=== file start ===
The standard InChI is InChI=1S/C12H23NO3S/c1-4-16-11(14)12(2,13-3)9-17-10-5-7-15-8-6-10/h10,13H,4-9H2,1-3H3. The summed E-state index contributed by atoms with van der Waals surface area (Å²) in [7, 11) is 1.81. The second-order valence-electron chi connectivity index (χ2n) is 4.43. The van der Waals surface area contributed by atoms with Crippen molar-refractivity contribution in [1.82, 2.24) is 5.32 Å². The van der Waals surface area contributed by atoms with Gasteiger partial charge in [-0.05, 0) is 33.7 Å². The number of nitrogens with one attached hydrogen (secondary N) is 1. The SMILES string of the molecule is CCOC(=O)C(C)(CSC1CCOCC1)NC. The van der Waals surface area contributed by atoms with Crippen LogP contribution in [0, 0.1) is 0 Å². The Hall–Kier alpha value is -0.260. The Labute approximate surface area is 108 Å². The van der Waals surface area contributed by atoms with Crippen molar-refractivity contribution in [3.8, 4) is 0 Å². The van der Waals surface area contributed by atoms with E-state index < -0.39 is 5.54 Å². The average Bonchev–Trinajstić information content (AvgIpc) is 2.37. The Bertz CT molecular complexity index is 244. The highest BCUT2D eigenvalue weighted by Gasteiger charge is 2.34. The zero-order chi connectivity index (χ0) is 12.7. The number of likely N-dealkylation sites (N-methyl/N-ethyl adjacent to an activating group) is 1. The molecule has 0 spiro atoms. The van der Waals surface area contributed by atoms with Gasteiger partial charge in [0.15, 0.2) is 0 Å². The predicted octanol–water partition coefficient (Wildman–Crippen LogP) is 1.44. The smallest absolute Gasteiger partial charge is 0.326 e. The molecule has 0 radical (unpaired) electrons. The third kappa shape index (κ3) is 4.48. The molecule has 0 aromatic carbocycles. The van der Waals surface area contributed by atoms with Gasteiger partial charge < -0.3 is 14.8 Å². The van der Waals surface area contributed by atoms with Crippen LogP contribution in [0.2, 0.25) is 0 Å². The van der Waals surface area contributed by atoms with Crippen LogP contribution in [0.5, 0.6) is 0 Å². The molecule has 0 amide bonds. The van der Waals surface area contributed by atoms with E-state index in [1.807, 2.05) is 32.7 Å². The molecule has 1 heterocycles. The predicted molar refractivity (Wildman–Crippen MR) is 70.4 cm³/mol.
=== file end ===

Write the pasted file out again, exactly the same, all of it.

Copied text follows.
The standard InChI is InChI=1S/C12H23NO3S/c1-4-16-11(14)12(2,13-3)9-17-10-5-7-15-8-6-10/h10,13H,4-9H2,1-3H3. The summed E-state index contributed by atoms with van der Waals surface area (Å²) in [7, 11) is 1.81. The second-order valence-electron chi connectivity index (χ2n) is 4.43. The van der Waals surface area contributed by atoms with Crippen molar-refractivity contribution in [1.82, 2.24) is 5.32 Å². The van der Waals surface area contributed by atoms with Gasteiger partial charge in [-0.05, 0) is 33.7 Å². The number of nitrogens with one attached hydrogen (secondary N) is 1. The SMILES string of the molecule is CCOC(=O)C(C)(CSC1CCOCC1)NC. The van der Waals surface area contributed by atoms with Crippen LogP contribution in [0, 0.1) is 0 Å². The Hall–Kier alpha value is -0.260. The Labute approximate surface area is 108 Å². The van der Waals surface area contributed by atoms with Crippen molar-refractivity contribution in [3.8, 4) is 0 Å². The van der Waals surface area contributed by atoms with E-state index < -0.39 is 5.54 Å². The average Bonchev–Trinajstić information content (AvgIpc) is 2.37. The Bertz CT molecular complexity index is 244. The highest BCUT2D eigenvalue weighted by Gasteiger charge is 2.34. The zero-order chi connectivity index (χ0) is 12.7. The number of likely N-dealkylation sites (N-methyl/N-ethyl adjacent to an activating group) is 1. The molecule has 0 spiro atoms. The van der Waals surface area contributed by atoms with Gasteiger partial charge in [0.15, 0.2) is 0 Å². The predicted octanol–water partition coefficient (Wildman–Crippen LogP) is 1.44. The smallest absolute Gasteiger partial charge is 0.326 e. The molecule has 0 radical (unpaired) electrons. The third kappa shape index (κ3) is 4.48. The molecule has 0 aromatic carbocycles. The van der Waals surface area contributed by atoms with Gasteiger partial charge < -0.3 is 14.8 Å². The van der Waals surface area contributed by atoms with Crippen LogP contribution in [0.2, 0.25) is 0 Å². The van der Waals surface area contributed by atoms with Crippen LogP contribution in [0.5, 0.6) is 0 Å². The molecule has 0 amide bonds. The van der Waals surface area contributed by atoms with E-state index in [1.807, 2.05) is 32.7 Å². The molecule has 1 heterocycles. The predicted molar refractivity (Wildman–Crippen MR) is 70.4 cm³/mol.